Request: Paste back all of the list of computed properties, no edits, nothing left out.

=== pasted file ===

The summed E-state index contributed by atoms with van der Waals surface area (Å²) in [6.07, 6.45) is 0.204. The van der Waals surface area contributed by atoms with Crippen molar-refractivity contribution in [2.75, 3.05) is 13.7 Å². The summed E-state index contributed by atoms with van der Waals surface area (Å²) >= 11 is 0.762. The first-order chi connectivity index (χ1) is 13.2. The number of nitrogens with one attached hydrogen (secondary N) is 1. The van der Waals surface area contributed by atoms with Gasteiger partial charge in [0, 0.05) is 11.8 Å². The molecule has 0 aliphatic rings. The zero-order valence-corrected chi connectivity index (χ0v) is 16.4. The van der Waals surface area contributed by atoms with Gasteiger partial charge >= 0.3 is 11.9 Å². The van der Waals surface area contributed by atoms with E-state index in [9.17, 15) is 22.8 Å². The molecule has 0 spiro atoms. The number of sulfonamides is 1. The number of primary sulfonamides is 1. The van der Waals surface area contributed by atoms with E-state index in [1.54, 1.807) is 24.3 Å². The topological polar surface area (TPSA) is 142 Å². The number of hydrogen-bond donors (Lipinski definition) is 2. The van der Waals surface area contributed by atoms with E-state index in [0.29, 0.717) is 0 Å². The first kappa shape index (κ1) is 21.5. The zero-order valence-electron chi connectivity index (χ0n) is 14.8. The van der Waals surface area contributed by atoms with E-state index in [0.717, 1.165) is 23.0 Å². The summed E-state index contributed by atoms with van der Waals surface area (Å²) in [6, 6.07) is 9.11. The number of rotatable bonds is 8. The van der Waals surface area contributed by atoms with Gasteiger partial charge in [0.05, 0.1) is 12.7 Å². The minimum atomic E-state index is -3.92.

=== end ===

The summed E-state index contributed by atoms with van der Waals surface area (Å²) in [6.07, 6.45) is 0.204. The van der Waals surface area contributed by atoms with Crippen molar-refractivity contribution in [2.75, 3.05) is 13.7 Å². The summed E-state index contributed by atoms with van der Waals surface area (Å²) >= 11 is 0.762. The first-order chi connectivity index (χ1) is 13.2. The number of nitrogens with one attached hydrogen (secondary N) is 1. The van der Waals surface area contributed by atoms with Gasteiger partial charge in [0, 0.05) is 11.8 Å². The molecule has 0 aliphatic rings. The zero-order valence-corrected chi connectivity index (χ0v) is 16.4. The van der Waals surface area contributed by atoms with Gasteiger partial charge >= 0.3 is 11.9 Å². The van der Waals surface area contributed by atoms with E-state index in [9.17, 15) is 22.8 Å². The molecule has 0 spiro atoms. The number of sulfonamides is 1. The number of primary sulfonamides is 1. The van der Waals surface area contributed by atoms with E-state index in [1.54, 1.807) is 24.3 Å². The topological polar surface area (TPSA) is 142 Å². The number of hydrogen-bond donors (Lipinski definition) is 2. The van der Waals surface area contributed by atoms with E-state index in [0.29, 0.717) is 0 Å². The first kappa shape index (κ1) is 21.5. The zero-order valence-electron chi connectivity index (χ0n) is 14.8. The van der Waals surface area contributed by atoms with E-state index in [0.717, 1.165) is 23.0 Å². The summed E-state index contributed by atoms with van der Waals surface area (Å²) in [6, 6.07) is 9.11. The number of rotatable bonds is 8. The van der Waals surface area contributed by atoms with Gasteiger partial charge in [0.05, 0.1) is 12.7 Å². The minimum atomic E-state index is -3.92.